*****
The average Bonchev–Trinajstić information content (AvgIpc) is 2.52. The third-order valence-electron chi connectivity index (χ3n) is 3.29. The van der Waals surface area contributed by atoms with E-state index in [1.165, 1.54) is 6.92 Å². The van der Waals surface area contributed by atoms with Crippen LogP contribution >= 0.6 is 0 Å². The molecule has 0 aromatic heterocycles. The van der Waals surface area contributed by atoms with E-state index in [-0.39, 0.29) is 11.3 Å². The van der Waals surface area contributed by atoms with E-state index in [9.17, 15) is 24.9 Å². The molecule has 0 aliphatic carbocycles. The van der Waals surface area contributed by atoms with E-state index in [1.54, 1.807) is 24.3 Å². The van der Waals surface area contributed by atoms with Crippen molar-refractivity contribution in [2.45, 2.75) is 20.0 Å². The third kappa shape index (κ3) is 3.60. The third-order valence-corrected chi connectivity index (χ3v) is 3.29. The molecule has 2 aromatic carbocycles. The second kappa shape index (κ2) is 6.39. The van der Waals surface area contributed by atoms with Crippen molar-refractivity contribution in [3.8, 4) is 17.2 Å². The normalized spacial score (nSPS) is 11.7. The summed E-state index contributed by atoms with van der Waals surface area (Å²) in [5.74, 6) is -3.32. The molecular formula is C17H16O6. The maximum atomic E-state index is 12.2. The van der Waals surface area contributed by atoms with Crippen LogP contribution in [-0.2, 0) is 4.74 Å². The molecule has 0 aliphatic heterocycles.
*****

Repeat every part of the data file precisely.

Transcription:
The average Bonchev–Trinajstić information content (AvgIpc) is 2.52. The third-order valence-electron chi connectivity index (χ3n) is 3.29. The van der Waals surface area contributed by atoms with E-state index in [1.165, 1.54) is 6.92 Å². The van der Waals surface area contributed by atoms with Crippen LogP contribution >= 0.6 is 0 Å². The molecule has 0 aromatic heterocycles. The van der Waals surface area contributed by atoms with E-state index in [-0.39, 0.29) is 11.3 Å². The van der Waals surface area contributed by atoms with E-state index in [9.17, 15) is 24.9 Å². The molecule has 0 aliphatic carbocycles. The van der Waals surface area contributed by atoms with E-state index in [1.54, 1.807) is 24.3 Å². The van der Waals surface area contributed by atoms with Crippen molar-refractivity contribution in [2.45, 2.75) is 20.0 Å². The third kappa shape index (κ3) is 3.60. The third-order valence-corrected chi connectivity index (χ3v) is 3.29. The molecule has 2 aromatic carbocycles. The second kappa shape index (κ2) is 6.39. The van der Waals surface area contributed by atoms with Crippen molar-refractivity contribution in [3.8, 4) is 17.2 Å². The normalized spacial score (nSPS) is 11.7. The summed E-state index contributed by atoms with van der Waals surface area (Å²) in [5.74, 6) is -3.32. The molecular formula is C17H16O6. The maximum atomic E-state index is 12.2. The van der Waals surface area contributed by atoms with Crippen LogP contribution in [-0.2, 0) is 4.74 Å². The molecule has 0 aliphatic heterocycles.